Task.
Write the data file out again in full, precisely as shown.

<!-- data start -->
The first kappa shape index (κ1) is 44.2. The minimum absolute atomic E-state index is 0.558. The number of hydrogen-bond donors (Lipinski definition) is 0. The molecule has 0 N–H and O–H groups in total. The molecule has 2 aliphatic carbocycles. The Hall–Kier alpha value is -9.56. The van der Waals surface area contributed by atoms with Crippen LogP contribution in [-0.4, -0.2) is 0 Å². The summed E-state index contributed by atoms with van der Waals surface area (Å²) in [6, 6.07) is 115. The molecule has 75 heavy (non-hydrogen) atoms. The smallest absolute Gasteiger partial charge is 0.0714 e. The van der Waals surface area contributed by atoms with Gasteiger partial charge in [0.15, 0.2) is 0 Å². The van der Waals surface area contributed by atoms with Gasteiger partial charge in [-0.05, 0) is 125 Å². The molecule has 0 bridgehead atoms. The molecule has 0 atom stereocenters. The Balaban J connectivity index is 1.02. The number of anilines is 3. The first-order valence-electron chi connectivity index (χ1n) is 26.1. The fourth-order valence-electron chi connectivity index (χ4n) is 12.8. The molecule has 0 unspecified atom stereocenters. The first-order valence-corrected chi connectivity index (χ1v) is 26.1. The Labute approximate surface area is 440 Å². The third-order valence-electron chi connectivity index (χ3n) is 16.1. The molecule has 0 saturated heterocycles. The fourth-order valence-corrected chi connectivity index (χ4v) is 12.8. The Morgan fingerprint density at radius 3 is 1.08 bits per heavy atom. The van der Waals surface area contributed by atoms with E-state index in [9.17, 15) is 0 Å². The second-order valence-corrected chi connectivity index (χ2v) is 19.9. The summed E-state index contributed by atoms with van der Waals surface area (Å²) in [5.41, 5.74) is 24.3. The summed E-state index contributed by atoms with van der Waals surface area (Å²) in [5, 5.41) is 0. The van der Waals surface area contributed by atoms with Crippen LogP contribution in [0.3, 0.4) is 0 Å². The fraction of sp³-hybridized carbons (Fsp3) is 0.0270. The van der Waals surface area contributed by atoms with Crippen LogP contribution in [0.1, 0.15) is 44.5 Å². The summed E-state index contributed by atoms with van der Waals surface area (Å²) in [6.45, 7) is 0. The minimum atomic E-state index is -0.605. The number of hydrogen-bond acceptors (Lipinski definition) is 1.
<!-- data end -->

The first kappa shape index (κ1) is 44.2. The minimum absolute atomic E-state index is 0.558. The number of hydrogen-bond donors (Lipinski definition) is 0. The molecule has 0 N–H and O–H groups in total. The molecule has 2 aliphatic carbocycles. The Hall–Kier alpha value is -9.56. The van der Waals surface area contributed by atoms with Crippen LogP contribution in [-0.4, -0.2) is 0 Å². The summed E-state index contributed by atoms with van der Waals surface area (Å²) in [6, 6.07) is 115. The molecule has 75 heavy (non-hydrogen) atoms. The smallest absolute Gasteiger partial charge is 0.0714 e. The van der Waals surface area contributed by atoms with Gasteiger partial charge in [0.15, 0.2) is 0 Å². The van der Waals surface area contributed by atoms with Gasteiger partial charge in [-0.05, 0) is 125 Å². The molecule has 0 bridgehead atoms. The molecule has 0 atom stereocenters. The Balaban J connectivity index is 1.02. The number of anilines is 3. The first-order valence-electron chi connectivity index (χ1n) is 26.1. The fourth-order valence-electron chi connectivity index (χ4n) is 12.8. The molecule has 0 unspecified atom stereocenters. The first-order valence-corrected chi connectivity index (χ1v) is 26.1. The Labute approximate surface area is 440 Å². The third-order valence-electron chi connectivity index (χ3n) is 16.1. The molecule has 0 saturated heterocycles. The fourth-order valence-corrected chi connectivity index (χ4v) is 12.8. The Morgan fingerprint density at radius 3 is 1.08 bits per heavy atom. The van der Waals surface area contributed by atoms with E-state index in [9.17, 15) is 0 Å². The second-order valence-corrected chi connectivity index (χ2v) is 19.9. The summed E-state index contributed by atoms with van der Waals surface area (Å²) in [5.41, 5.74) is 24.3. The summed E-state index contributed by atoms with van der Waals surface area (Å²) in [5, 5.41) is 0. The van der Waals surface area contributed by atoms with Crippen LogP contribution in [0.3, 0.4) is 0 Å². The fraction of sp³-hybridized carbons (Fsp3) is 0.0270. The van der Waals surface area contributed by atoms with Crippen LogP contribution in [0.1, 0.15) is 44.5 Å². The summed E-state index contributed by atoms with van der Waals surface area (Å²) in [6.45, 7) is 0. The minimum atomic E-state index is -0.605. The number of hydrogen-bond acceptors (Lipinski definition) is 1.